Graduating Student More Computer Than Scientist


Written by: Barak Tzori

After realizing these weren’t the good flavor of CDs, Ilan Hannan could be overheard saying, “Eject, eject, eject!”
Photo by: Jessica Ma

Graduating computer science major Ilan Hannan was struck by the realization this week that his degree prepared him to be more of a computer than a scientist.

“I assumed we would be testing hypotheses more,” said Hannan, who got an A in his recent CSE172 course, Telling Apart Ones and Zeros.

“I thought that having a science background would allow me to work in a variety of fields. Guess it does, as long as those fields need someone to shut up and code.”

Hannan, described by peers as “basically an ALU with eyes,” has been struggling to find permanent employment after graduation. Despite UCSD’s Computer Science program making him an extremely capable and hirable applicant for most hi-tech industry jobs, the small shred of humanity left inside this overheated CPU of a man has hindered Hannan from fulfilling his purpose and reaching out to the multiple high-paying jobs he can secure.

“Shouldn’t I experiment with doing something I love?” Hannan asked himself, in a way clearly only a flawed reinforcement learning machine could. “I have all these directions I could go in, and these theories for how I would feel if they went right or wrong, and I know what I could do to test those theories. But aargh, I don’t know what I’d do after. If only we were taught some kind of methodology to handle these things.”

When asked, CSE Professor David Ballantine commented on his former student’s identity crisis.

“Oh, that fail state looping FSM? Yeah I remember him from my class,” Ballantine stated. “He never could keep his out port shut. Always ‘why this,’ or ‘how come that,’ or ‘are you just setting me up to be Turing-complete?’”

A close colleague of Hannan expressed a similar concern towards her friend.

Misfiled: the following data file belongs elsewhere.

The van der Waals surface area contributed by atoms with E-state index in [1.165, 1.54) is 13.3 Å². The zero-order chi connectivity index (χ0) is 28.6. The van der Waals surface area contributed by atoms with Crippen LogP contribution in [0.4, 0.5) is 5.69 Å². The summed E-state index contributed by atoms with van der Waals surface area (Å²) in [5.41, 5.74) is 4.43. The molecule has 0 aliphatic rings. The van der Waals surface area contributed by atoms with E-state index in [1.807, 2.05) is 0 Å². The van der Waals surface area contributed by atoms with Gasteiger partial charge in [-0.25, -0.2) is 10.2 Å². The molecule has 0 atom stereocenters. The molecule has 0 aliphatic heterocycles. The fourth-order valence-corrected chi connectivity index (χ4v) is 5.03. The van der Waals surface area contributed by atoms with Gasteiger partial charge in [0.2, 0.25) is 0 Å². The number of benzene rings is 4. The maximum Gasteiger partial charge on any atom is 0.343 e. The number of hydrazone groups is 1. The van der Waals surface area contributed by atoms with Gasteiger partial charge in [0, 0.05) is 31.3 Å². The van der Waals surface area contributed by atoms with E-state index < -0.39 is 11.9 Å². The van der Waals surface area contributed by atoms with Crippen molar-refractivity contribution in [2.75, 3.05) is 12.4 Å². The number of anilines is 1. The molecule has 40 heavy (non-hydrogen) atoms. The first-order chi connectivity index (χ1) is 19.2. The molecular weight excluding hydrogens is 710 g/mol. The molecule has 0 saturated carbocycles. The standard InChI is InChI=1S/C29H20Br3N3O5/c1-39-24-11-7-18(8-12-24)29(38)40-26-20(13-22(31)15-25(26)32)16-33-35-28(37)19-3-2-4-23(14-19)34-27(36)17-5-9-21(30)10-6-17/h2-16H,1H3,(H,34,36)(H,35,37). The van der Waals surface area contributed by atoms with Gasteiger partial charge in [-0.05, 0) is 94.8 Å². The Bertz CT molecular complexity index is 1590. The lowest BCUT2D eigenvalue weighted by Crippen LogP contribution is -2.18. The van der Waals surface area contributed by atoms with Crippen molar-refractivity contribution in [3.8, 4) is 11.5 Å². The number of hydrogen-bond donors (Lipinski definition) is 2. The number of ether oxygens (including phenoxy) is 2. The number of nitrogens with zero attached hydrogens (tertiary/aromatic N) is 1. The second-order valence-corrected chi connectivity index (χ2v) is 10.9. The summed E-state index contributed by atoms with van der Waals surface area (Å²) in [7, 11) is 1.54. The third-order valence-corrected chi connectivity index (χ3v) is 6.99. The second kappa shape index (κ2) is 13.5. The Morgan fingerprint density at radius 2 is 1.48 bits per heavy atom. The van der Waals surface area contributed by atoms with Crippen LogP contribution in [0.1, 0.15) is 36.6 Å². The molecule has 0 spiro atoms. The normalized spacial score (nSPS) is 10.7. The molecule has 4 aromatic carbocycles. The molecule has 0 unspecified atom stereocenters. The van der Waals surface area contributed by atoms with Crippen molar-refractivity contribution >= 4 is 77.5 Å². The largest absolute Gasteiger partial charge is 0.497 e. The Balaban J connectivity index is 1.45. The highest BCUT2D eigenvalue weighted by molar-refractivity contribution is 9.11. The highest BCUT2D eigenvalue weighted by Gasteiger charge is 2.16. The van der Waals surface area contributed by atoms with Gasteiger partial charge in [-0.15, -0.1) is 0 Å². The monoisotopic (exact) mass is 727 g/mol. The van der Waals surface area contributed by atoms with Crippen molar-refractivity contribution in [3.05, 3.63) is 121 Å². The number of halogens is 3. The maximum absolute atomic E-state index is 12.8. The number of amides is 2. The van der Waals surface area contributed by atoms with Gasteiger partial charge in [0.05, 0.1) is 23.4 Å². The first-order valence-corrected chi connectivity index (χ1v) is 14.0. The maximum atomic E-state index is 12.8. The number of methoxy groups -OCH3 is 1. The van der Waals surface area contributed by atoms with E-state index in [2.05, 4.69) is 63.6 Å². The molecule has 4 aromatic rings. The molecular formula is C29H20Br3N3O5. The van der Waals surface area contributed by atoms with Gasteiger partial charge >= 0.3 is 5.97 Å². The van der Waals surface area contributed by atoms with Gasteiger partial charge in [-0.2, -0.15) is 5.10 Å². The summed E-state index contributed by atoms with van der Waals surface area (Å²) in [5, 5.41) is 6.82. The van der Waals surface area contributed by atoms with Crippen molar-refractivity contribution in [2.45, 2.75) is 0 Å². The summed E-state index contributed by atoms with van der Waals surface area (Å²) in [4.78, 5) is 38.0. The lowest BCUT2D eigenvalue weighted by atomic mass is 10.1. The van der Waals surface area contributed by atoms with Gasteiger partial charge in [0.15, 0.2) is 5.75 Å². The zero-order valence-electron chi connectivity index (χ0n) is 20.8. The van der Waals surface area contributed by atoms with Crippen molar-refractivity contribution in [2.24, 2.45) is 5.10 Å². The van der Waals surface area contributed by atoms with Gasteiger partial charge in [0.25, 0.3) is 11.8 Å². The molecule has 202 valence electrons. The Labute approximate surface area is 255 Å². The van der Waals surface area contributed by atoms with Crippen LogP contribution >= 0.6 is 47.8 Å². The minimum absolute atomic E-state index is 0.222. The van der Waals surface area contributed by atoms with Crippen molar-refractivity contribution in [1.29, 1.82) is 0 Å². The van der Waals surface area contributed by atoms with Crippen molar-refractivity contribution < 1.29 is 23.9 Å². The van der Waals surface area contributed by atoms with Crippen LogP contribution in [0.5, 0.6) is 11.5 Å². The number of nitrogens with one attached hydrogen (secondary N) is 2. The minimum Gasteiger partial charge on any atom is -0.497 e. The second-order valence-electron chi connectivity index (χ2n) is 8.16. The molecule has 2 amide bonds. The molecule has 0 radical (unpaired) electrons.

“Ilan would always explore all the options available to him,” started Judy Cordray, considered by classmates and professors as “the shining example of overclocking.” “He doesn’t short circuit on situations when he can, he always likes to look at the whole tree, even if it’s already been Dijkstra’d to shit.”

In the months leading up to graduation, “wrong-side-up USB” Hannan has slowed down his involvement in the programming world and his job hunt. He has reportedly started to wear a lab coat and walk around with a magnifying glass to “make up for lost time.”

“He’s completely nuts,” Judy commented. “There is no logical, gate-to-gate path to what he is doing. He’s just trying stuff out and not caring about how unprepared he is to purchase a one point three mil home in Redwood City at age 27.”

Ilan “The One State NFA” Hannan was recently found talking about “thinking outside the box.” Hannan’s peers are yet unsure which box of failed future career choices he was referring to.

At printing time, Hannan decisively rose from his floor mattress and exclaimed, “I’ve reached a decision! I think I’ll call my dad.”

Alumnus, Editor-in-Chief 2016-17 at The MQ

Barak Tzori is an MQ Alum and was Editor-in-Chief for the 2016-17 school year.

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